You may be unfamiliar, uncomfortable, or inexperienced with recruiting and staffing technology; there’s nothing inherently wrong with that. But there is no denying that when properly leveraged, technology can typically help you do things faster, better, more often, and more accurately. In the case of talent identification and acquisition – a.k.a. sourcing and recruiting – you can choose to embrace technology or not. Your choice should be made based on personal preference and the FACTS – not in a belief that somehow using technology and information systems is impersonal and is anti-relationship. That would be silly. Or some other word starting with “s.”

Make no mistake – properly trained sourcers and recruiters who are skilled in the art and science of Talent Mining – running Boolean search strings in resume databases and on the Internet – can find more and more accurately qualified candidates more quickly than with any other method of candidate identification. That gives them the ability to begin to establish contact with and build relationships with more of the right people more quickly – a competitive advantage over people who do not or cannot leverage information systems.

True – you can find and contact candidates via phone sourcing and referral recruiting that you cannot find online, on LinkedIn, or in a resume database somewhere. Ah – but the knife cuts both ways…the converse is also true, so there is no inherent advantage of “exclusivity” for either method over the other. However, I will say that because of the speed, accuracy, and volume advantages of Talent Mining, sourcers and recruiters leveraging information systems automatically gain the advantage of accelerated and higher volume referral recruiting and networking opportunities as a result. Sweet.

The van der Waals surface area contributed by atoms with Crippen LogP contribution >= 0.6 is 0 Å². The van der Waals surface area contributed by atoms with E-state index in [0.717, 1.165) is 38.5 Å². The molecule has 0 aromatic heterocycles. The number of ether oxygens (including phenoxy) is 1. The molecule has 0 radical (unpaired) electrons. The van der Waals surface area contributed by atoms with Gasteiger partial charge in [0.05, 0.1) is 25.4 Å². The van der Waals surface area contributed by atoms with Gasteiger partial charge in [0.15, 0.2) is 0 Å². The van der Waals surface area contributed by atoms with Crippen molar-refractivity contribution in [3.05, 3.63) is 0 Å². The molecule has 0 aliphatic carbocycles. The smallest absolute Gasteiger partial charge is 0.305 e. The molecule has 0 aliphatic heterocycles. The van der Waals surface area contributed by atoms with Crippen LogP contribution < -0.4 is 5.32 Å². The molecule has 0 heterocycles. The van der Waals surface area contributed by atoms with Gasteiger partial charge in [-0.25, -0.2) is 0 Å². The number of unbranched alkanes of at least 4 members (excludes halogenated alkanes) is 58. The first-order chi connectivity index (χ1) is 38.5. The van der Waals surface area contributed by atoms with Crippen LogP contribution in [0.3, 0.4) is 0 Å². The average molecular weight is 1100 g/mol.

Be advised – recruiting and staffing technology and information systems are not going away. They are not only here to stay – expect them to evolve and advance rapidly. The recruiting and staffing industry isn’t going back to paper resumes and faxes. Every day, there is more information about more people made available electronically somewhere – on the Internet, in a Social Network, or in an internal candidate database. And you either know how to quickly and precisely leverage these information systems to find the right people at the right time or you don’t.

If you can’t, or simply don’t by choice – don’t use the excuse that technology is impersonal and that the recruiting industry is based on relationships. We all know that. But thankfully today we have technology available that, when properly utilized, can help sourcers and recruiters to more quickly find and contact and build relationships with more of the right people.


This article is part of the Boolean Black Belt archives here on SourceCon. You can view the original article here.

With more than 20 years of experience in recruiting, Glen Cathey is a globally recognized sourcing and recruiting leader, blogger (booleanblackbelt.com) and corporate/keynote speaker (9X LinkedIn, 9X SourceCon, 3X Talent42, 2X SOSUEU, Booking.com, PwC, Deloitte, Intel, Booz Allen, Enterprise Holdings, AstraZeneca…).

Glen currently serves as a Global Head of Digital Strategy and Innovation for Randstad, reporting into the Netherlands, focusing on data-driven recruitment, AI and automation.  Over the course of his career, Glen has been responsible for talent acquisition training, process, technology, analytics and innovation strategies for I.T. staffing and RPO firms with over 100,000 hires annually, and he's hired, trained, developed and led large local, national, global and centralized sourcing and recruiting teams, including National Recruiting Centers with over 300 associates.

He has earned a Bachelor's Degree in Psychology from the University of Maryland at College Park and is passionate about people, process (Lean) data and analytics, AI and automation, strategy and innovation, leadership and performance.